University of Southern California (USC) in Los Angeles, USA

September 4th, Friday, 08:40 to 09:40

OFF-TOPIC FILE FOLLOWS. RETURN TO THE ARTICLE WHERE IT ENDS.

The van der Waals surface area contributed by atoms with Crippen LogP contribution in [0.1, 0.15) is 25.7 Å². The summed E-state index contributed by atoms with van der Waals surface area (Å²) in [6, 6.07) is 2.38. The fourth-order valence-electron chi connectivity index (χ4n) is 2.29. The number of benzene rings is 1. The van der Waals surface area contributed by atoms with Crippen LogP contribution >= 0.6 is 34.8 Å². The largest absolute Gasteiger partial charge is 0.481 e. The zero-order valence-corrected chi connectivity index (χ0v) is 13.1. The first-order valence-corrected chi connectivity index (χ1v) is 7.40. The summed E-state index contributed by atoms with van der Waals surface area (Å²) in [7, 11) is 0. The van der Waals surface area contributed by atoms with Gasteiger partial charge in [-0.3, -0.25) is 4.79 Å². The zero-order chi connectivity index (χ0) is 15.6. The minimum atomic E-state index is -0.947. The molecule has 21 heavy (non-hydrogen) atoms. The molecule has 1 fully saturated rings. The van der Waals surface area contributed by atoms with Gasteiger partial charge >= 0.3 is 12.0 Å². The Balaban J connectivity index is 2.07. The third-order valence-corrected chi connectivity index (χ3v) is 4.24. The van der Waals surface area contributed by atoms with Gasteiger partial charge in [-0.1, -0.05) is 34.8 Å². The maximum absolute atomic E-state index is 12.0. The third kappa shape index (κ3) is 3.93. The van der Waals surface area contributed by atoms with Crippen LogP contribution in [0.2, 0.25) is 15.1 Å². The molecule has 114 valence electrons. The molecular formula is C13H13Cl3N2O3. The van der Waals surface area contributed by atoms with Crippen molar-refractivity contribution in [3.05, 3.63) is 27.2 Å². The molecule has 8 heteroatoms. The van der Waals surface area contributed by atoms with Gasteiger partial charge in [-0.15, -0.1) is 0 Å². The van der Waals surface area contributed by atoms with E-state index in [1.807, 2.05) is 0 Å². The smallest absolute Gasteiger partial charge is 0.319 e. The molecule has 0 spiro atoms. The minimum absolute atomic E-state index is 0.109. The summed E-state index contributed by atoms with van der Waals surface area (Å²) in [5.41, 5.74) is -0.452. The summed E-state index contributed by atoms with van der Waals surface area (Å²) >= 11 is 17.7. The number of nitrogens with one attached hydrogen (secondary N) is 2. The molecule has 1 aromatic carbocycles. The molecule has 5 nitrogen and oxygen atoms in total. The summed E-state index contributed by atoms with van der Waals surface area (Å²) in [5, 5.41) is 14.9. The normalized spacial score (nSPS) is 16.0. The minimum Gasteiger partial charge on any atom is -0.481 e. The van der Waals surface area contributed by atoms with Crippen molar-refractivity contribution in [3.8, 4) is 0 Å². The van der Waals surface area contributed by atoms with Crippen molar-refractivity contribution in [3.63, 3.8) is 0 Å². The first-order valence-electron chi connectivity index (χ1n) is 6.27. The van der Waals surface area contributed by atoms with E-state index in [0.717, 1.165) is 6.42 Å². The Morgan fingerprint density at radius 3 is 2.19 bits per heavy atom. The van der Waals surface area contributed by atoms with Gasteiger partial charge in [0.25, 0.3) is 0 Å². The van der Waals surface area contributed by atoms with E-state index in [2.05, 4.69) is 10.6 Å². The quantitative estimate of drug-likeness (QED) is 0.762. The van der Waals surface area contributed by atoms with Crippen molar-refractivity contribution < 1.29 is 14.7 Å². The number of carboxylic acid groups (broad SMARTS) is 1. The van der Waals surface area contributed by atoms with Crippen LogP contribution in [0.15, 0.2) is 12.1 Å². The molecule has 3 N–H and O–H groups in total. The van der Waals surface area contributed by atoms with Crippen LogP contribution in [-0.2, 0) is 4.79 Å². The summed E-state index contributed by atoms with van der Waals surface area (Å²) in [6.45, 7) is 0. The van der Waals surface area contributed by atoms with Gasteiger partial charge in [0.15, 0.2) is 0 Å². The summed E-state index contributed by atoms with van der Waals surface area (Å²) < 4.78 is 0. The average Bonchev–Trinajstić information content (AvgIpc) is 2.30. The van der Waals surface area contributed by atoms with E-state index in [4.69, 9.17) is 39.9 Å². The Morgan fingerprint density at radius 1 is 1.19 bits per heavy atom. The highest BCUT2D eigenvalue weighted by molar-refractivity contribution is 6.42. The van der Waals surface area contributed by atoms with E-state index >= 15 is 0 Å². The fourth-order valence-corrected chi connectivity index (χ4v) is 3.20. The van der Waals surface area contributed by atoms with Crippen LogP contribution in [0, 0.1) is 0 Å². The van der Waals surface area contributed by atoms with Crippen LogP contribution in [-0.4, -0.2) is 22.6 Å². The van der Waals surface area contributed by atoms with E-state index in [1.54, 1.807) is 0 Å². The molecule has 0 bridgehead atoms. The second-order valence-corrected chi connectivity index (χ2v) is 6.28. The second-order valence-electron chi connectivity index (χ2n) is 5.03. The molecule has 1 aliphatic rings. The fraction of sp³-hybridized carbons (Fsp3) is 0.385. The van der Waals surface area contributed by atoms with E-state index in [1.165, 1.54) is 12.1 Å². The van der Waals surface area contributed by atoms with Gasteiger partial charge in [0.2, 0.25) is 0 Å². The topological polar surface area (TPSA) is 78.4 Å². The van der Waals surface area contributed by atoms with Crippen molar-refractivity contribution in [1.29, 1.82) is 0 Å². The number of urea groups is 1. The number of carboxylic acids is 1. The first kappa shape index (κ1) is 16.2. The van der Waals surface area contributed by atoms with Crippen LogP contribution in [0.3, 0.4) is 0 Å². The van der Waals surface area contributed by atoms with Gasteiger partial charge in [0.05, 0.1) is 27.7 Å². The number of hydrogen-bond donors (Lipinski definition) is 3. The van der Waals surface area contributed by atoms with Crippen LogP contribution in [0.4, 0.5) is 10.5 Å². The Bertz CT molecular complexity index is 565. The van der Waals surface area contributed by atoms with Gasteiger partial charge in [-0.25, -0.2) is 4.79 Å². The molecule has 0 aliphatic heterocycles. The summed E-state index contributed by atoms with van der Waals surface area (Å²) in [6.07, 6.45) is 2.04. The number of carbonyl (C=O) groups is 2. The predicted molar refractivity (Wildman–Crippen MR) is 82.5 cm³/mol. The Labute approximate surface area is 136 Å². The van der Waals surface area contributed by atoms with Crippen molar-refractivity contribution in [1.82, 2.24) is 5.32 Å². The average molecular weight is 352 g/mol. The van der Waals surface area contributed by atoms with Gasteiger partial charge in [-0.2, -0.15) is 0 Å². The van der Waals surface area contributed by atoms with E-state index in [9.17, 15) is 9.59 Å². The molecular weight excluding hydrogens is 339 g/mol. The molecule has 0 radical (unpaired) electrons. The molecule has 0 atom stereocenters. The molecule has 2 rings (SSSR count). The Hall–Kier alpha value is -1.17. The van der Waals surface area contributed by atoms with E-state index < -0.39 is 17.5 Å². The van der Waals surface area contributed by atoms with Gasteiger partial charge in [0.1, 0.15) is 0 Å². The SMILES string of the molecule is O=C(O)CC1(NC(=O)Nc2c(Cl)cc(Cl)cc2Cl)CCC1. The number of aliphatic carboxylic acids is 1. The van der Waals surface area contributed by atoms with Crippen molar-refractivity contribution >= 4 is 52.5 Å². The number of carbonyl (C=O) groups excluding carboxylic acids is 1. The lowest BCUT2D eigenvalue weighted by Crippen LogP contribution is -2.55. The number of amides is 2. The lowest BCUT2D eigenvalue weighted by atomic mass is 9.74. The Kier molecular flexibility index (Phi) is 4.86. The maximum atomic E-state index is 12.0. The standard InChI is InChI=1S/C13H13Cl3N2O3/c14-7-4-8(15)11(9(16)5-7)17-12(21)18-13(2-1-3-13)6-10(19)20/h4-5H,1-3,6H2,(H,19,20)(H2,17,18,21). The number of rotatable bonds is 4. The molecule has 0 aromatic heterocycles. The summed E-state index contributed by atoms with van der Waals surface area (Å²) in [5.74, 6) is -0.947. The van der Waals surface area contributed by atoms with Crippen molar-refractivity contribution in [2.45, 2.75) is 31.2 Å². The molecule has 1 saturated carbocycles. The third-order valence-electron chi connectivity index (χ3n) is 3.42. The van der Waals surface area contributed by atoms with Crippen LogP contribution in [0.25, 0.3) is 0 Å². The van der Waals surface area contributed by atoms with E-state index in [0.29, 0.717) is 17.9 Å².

Abstract: The periodic nature of the global clock in traditional synchronous designs forces circuits to be margined for the worst possible case of process, voltage, temperature, and data conditions. This constrains the silicon to operate at worst-case frequencies and at conservative supply voltages. Resilient architectures promise to remove these margins, by detecting and correcting timing errors when they occur, thereby creating the potential to achieve real average-case operation. However, synchronous resilient schemes previously proposed can suffer from multiple issues, including being susceptible to metastability and requiring complex changes to the architecture to support replay-based recovery from timing errors. These problems respectively lead to circuit failures and/or incur high timing penalties when errors occur. This keynote explores how the research to achieve average-case silicon evolved over the last two decades. Particularly, it discusses a recently proposed asynchronous bundled-data resilient template called Blade that is robust to metastability issues, requires no replay-based logic, and has low timing error penalties. The Author describes some open issues and new research opportunities this template presents, including automation problems to target average-case operation, specific circuit optimizations to minimize resiliency overhead, and the need for new test procedures to tune delay lines and screen out bad chips.